I have little doubt that the latest changes for China's labor market are even more inflationary. Over the past decade, the share of China's labor income in the economy has fallen dramatically. Today, it's probably below 40 percent. But over the next 10 years, I think labor's income share will rise significantly, probably up to 60 percent. Odds are that this normalization for labor income will lead to annual inflation of 5 percent or more.
But the current interest rate structure is not right for an inflationary environment; it was only appropriate for a deflationary environment. Now, a transition to higher interest rates is necessary to prevent a crisis.
Maintaining the current interest rate structure will accelerate inflation as real interest rates turn negative. This process can feed on itself and trigger a crisis. So the sooner China raises interest rates, the better. I think an interest rate that's right for the future could be 5 percentage points higher than today's level.
Nevertheless, the government has been reluctant to raise interest rates. This hesitancy reflects transition difficulties. High on the list of hurdles are local governments and state-owned enterprises – the most powerful interest groups in China. Both could oppose higher interest rates, delaying the transition.
In the low interest rate environment, the nation's money supply grew rapidly, inflating prices for assets such as property, which local governments rely upon for revenues. Low interest rates also caused state-owned enterprises to increase leverage. If interest rates normalize today, the property market could decline 50 percent, hurting the fiscal position of local governments. And enterprises, whose average leverage ratio is probably around 100 percent, could see their profits wiped out if interest rates rise 5 percentage points.
Because interest rates will only be allowed to rise slowly, and reluctantly, economic forces will push China's inflation rates higher than they could be if rates were allowed to rise rapidly. It's hard to guess how high prices could climb, since tough-to-forecast oil prices play an important role. Yet oil prices are likely heading higher in coming years. China's inflation rate could spike in double-digit territory.
One possible scenario is that inflation rises above 10 percent in 2012, leading to social tension that overwhelms resistance to higher interest rates. And as interest rates climb in chunks, as they did in the early 1990s, property prices would fall dramatically, probably by more than 50 percent.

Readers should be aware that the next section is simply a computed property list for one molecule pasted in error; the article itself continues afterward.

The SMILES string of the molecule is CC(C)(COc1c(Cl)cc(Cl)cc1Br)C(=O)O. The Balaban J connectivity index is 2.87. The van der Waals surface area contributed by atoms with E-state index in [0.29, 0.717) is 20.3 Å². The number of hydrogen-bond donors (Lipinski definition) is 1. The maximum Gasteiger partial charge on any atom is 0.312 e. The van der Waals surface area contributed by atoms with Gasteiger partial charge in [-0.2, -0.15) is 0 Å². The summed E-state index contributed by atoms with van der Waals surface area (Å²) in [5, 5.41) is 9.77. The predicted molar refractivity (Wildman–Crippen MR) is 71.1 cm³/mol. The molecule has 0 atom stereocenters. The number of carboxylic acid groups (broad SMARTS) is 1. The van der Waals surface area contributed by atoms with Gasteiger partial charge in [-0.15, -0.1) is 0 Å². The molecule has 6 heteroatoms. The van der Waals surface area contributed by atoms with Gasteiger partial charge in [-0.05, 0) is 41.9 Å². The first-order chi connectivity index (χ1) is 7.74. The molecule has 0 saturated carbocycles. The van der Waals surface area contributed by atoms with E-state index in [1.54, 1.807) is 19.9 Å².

The banking system would suffer significant losses. But since the central government has a strong balance sheet and can issue bonds to recapitalize the banking system, high interest rates and a collapsing property market would not derail the economy.
A major economic transition rarely passes without a crisis of some kind. Resistance to transition makes a crisis more likely. But crisis can be averted in China if interest rates are allowed to rise as soon as possible and at a measured pace. If rates climb 1.5 percentage points this year, 2 percentage points next year, and again in 2012, a soft landing for the economy would be possible, even if the property market experiences a hard landing.
China's current transition is also tied to an inevitable consequence of the human cogs that run the world's factory: The labor market has become inflationary. Now, at the macroeconomic level, China must raise interest rates to prevent an inflation overshoot. Meanwhile at the microeconomic level, the government should tolerate legitimate labor demands for higher wages, even strikes.
Anything of unlimited supply has an economic value of zero: Its price is equal to the production cost. Labor is something like that at an early stage of a nation's industrialization. When a rural labor force is larger than an industrial workforce, the labor surplus prevents workers from demanding higher wages.
Such was the situation a few years ago in China. But times have changed. A new equilibrium is emerging as part of economic transition. Ways of doing business are changing for manufacturers and western buyers, as well as local governments and state-owned enterprises. Western shoppers will be paying more. And China's blue-collar workforce will benefit.